Schilling-Estes, Natalie. “Redrawing ethnic dividing lines through linguistic creativity.” American Speech 75.4 (2000): 357-359.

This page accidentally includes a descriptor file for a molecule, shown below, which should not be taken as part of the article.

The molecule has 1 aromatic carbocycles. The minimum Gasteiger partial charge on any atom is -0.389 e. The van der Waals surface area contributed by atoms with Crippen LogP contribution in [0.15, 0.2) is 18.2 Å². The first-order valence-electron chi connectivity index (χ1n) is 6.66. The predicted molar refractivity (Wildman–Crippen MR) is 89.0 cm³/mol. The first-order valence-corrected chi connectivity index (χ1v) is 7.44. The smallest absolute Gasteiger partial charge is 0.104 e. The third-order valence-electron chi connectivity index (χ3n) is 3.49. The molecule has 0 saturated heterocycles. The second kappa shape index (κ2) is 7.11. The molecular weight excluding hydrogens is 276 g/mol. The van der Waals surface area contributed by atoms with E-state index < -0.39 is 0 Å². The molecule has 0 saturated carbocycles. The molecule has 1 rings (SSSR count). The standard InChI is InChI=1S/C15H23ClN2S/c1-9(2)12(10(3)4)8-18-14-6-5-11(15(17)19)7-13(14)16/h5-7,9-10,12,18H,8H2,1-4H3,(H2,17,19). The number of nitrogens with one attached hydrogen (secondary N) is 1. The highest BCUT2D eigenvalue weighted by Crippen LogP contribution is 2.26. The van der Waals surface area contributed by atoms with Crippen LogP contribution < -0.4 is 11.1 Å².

This brief but intriguing essay argues convincingly that “people engaged in everyday conversational interaction use language to bridge gaps and form friendships that cross ethnic lines--and , in effect, redraw these lines” (p. 358). Schilling-Estes has studied Lumbee dialect and how it differs from African American and Euro-American dialects in Robeson County for the past six years. She describes some shifts in dialect features that she observed during a sociolinguistic interview involving two close friends, a Lumbee from Robeson County and an African American from Wilmington, North Carolina. If dialect functions primarily to reflect who one is, the speakers' use of certain dialect features should have remained constant during the interview. Instead, one feature--r-lessness--varied widely in both speakers. Sometimes the African American used more (as one would predict); sometimes the Lumbee used more. The speakers “showed the most widely divergent levels of r-lessness when they engaged in discussions of race relations” (p. 358), but their levels of r-lessness were most alike when they discussed topics on which they share knowledge and experiences through their friendship.